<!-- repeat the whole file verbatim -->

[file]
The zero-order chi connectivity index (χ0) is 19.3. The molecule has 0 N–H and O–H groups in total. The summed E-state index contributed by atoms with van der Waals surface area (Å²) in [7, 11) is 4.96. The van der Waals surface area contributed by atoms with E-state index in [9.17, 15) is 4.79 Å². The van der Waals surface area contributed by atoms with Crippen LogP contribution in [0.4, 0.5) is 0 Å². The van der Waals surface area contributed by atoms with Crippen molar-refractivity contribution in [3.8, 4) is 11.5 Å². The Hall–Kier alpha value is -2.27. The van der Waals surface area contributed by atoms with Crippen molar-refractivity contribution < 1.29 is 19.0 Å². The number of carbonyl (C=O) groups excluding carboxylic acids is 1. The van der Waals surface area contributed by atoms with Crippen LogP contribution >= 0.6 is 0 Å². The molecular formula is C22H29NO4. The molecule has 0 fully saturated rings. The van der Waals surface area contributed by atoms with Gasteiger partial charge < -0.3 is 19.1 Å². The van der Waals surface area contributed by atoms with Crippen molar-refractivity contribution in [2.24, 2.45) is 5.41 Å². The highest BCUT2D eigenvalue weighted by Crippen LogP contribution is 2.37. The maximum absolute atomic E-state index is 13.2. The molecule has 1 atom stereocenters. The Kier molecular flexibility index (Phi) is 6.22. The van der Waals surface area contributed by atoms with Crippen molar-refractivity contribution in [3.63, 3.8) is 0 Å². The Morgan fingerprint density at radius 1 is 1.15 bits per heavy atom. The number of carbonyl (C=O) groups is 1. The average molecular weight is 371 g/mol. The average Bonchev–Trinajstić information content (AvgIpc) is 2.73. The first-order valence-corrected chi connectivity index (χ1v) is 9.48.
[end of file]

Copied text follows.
The zero-order chi connectivity index (χ0) is 19.3. The molecule has 0 N–H and O–H groups in total. The summed E-state index contributed by atoms with van der Waals surface area (Å²) in [7, 11) is 4.96. The van der Waals surface area contributed by atoms with E-state index in [9.17, 15) is 4.79 Å². The van der Waals surface area contributed by atoms with Crippen LogP contribution in [0.4, 0.5) is 0 Å². The van der Waals surface area contributed by atoms with Crippen molar-refractivity contribution in [3.8, 4) is 11.5 Å². The Hall–Kier alpha value is -2.27. The van der Waals surface area contributed by atoms with Crippen molar-refractivity contribution < 1.29 is 19.0 Å². The number of carbonyl (C=O) groups excluding carboxylic acids is 1. The van der Waals surface area contributed by atoms with Crippen LogP contribution >= 0.6 is 0 Å². The molecular formula is C22H29NO4. The molecule has 0 fully saturated rings. The van der Waals surface area contributed by atoms with Gasteiger partial charge < -0.3 is 19.1 Å². The van der Waals surface area contributed by atoms with Crippen molar-refractivity contribution in [2.24, 2.45) is 5.41 Å². The highest BCUT2D eigenvalue weighted by Crippen LogP contribution is 2.37. The maximum absolute atomic E-state index is 13.2. The molecule has 1 atom stereocenters. The Kier molecular flexibility index (Phi) is 6.22. The van der Waals surface area contributed by atoms with Crippen molar-refractivity contribution in [3.63, 3.8) is 0 Å². The Morgan fingerprint density at radius 1 is 1.15 bits per heavy atom. The number of carbonyl (C=O) groups is 1. The average molecular weight is 371 g/mol. The average Bonchev–Trinajstić information content (AvgIpc) is 2.73. The first-order valence-corrected chi connectivity index (χ1v) is 9.48.